I check the peak lists on Lists of John but I do not find any listing for 12,737. I am kind of perplexed now because this site lists basically every conceivable living peak in its realm.

My next stop is which also doesn't have any reference to 12,737. I am now thinking whether 12,737 really exists except in a picture caption? But has a number of ways of finding information.

I decide to look for a trip report on nearby peaks hoping there is a matching picture for 12,737 somewhere in a report. And I find there is in the trip report “13,153 Only” by member jdorje from 9/6/2012. The several pictures in his report of 12,737 match exactly with the 12,737 in the guide book with one notable exception. I find that for some reason 12,737 is called 12,740.

I return to the peak lists on LOJ and find the missing information. The “true highpoint is missing a contour on the map (point east of 12,737 spot is highest)” which explains the listing for 12,740. I find that 19 LOJ members have reported ascents of this peak. There is 1 trip report mentioned but since I am not a member of LOJ, I do not have access to it.

Although jdorje does not climb 12,740 he has some tempting words for it. “I want to take a moment to put in a good word for Point 12,740. From certain angles it was really, really impressive.”

Member Tom Pierce posts a reply of attempting 12,740. “We succeeded on the map's highpoint of 12,737 but were thwarted getting to 12,740 from the north. We return this weekend to go after it via the more popular east ridge.”

I am thinking from this there is something of a trade route on the east ridge of this “really, really impressive” peak. I now have enough information to fill in some of the blanks for a climbing adventure to this “unclimbed” peak.


For the second consecutive year after an absence of twenty nine years I drive the 145 miles from Dillon to Crestone arriving in the afternoon. There is a certain bustle around town such that I think there is a farmers market going on or perhaps a town wide rummage sale.

I turn off the main road onto a gravel road that leaves the bustle behind and leads me to the town visitor center and museum. I am hoping to find something about Albert Ellingwood climbing the area 14,000 foot peaks in 1916. But there is only some climbing gear from the 1970's and a copy of Hart's book “Fourteen Thousand Feet,” 1972 reprint.

I strike up a conversation about mountain climbing with the museum volunteer. After some words about Ellingwood and the 14,000 foot peaks I ask him if he knows who the author of the Crestone area guide book is. He answers matter of fact, “I am.”

This unexpected answer opens the door for me to ask him about the picture caption of the unclimbed Pt. 12,737 in his book. He says that it is unclimbed with such sincerity that I don't have the mind to tell him the information I found on LOJ. I only tell him that I am here to climb the peak but I get the feeling that he really doesn't think I will be able to.

I leave the visitor center and spend the night at the South Crestone trail head. It was the June weekend that a cold front moved into Colorado and dropped several inches of snow in the mountains.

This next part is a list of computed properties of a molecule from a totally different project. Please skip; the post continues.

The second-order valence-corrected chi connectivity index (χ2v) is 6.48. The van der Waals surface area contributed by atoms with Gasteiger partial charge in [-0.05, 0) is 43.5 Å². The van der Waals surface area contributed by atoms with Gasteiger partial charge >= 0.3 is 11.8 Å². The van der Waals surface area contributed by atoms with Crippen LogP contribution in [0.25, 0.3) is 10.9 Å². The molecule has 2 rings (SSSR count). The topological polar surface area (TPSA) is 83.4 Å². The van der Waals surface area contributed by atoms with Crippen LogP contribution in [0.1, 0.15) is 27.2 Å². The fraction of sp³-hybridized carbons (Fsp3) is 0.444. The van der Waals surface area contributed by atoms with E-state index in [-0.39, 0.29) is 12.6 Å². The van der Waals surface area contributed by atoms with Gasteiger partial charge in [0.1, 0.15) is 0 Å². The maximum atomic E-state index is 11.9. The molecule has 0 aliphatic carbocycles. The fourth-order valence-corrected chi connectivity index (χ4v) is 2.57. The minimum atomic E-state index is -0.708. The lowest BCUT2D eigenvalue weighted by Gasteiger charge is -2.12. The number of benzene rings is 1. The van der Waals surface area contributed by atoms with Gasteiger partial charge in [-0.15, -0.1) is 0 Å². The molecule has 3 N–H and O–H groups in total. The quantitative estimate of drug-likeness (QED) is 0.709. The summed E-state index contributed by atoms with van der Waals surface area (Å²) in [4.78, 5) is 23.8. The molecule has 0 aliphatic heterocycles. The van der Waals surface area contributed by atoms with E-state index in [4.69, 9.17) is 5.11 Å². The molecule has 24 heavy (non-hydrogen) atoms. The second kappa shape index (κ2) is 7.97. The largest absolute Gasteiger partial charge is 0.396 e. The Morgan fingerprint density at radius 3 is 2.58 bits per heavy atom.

I could sense the snow falling on my car during the night and the snow covered trail in the morning confirmed my suspicions. The trail parallels the base of 12,737 in the South Crestone Creek bottoms and it was tempting to leave the trail and find a route somewhere on the south flanks of the peak. But I decide to camp at South Crestone Lake and wait for the morning for things to dry out.

My camping spot at the west end of the lake gave me a good view of the east ridge and knowing from the pictures of its six teeth implanted on the ridge. A left angling route on grass and rock slopes and crossing an upper gully under Point 12,640 got me onto the east ridge.

I followed the east ridge and climbed the first tooth rather easily but a deep notch below it prevented any down climbing thoughts and detouring around this tooth to the notch and the daunting prospect of the next five teeth to the jaws of the main peak would seem too time consuming for what I was prepared for.

The “more popular” east ridge looked more like the jawbone of a slobbering saber toothed tiger that would swallow me up to who knows what end. I don't like to give up too easily but in this case I threw in the towel signifying defeat on 12,737 for this day.


I had thought about this possible turn of events before I made my trip such that from the map I could see that I could follow the ridge line to Peak 13,153 as a consolation. Standing before me was the short west ridge to Point 12,640 which had a cairn on its summit that seemed to make this point of some importance.

Then it was an easy hike across the continuing ridge to Peak 13,153 with its CMC register. The summit gave me a good view of the snow covered Mount Adams and Peak 13,546 which I wrote about in a previous trip report of “An Investigative Trip To Climb Albert Ellingwood's 'Two Symmetrical Sentinels'” in 2018.


Upon returning to the trail head I drove the road slowly back into town thinking about Peak 12,737 as I pulled into the museum parking lot. I told the volunteer that I wasn't able to climb this “unclimbed” peak in his book. He didn't seem to be too surprised because he was under the impression that nobody climbed these unnamed peaks. And I left it at that.

As I drove out of town I got to thinking that it might be OK to think that there is an unclimbed peak or two somewhere in the Colorado Rockies because of the climbing adventures that might be had. I know that “unclimbed” Pt. 12,737 led me to a climbing adventure of my own that I would never have considered if I hadn't seen a picture caption in a climbing guide book.

And as for the future I will certainly be looking for more climbing adventures in the pages of that eighteen lineal feet of Colorado climbing guide books that spill off of my shelves and into my home living space.

Comments or Questions
As always
01/05/2020 12:08
A well written and captivating report. Thank you.

01/05/2020 22:18
Hey Gore Galore,

I enjoyed your report! I was very surprised to see my name referenced with the "unclimbed" peak, 12,740. Just fyi, I did go back with a buddy and climbed that peak. It was sporty, a bit of loose rock, but nothing crazy. All in a really beautiful setting!


gore galore
01/06/2020 02:30
Tom, for your follow up reply on climbing 12,740. A sporting route on an impressive peak is a nice mountain climbing combination.
Jay, for your comments posted to my trip reports.

Love this
01/08/2020 18:41
You nicely captured the feel of discovery and exploration of the road less travelled here. Those obscure high points on the map have a stronger pull than checking the boxes that everyone else checks off, don't they?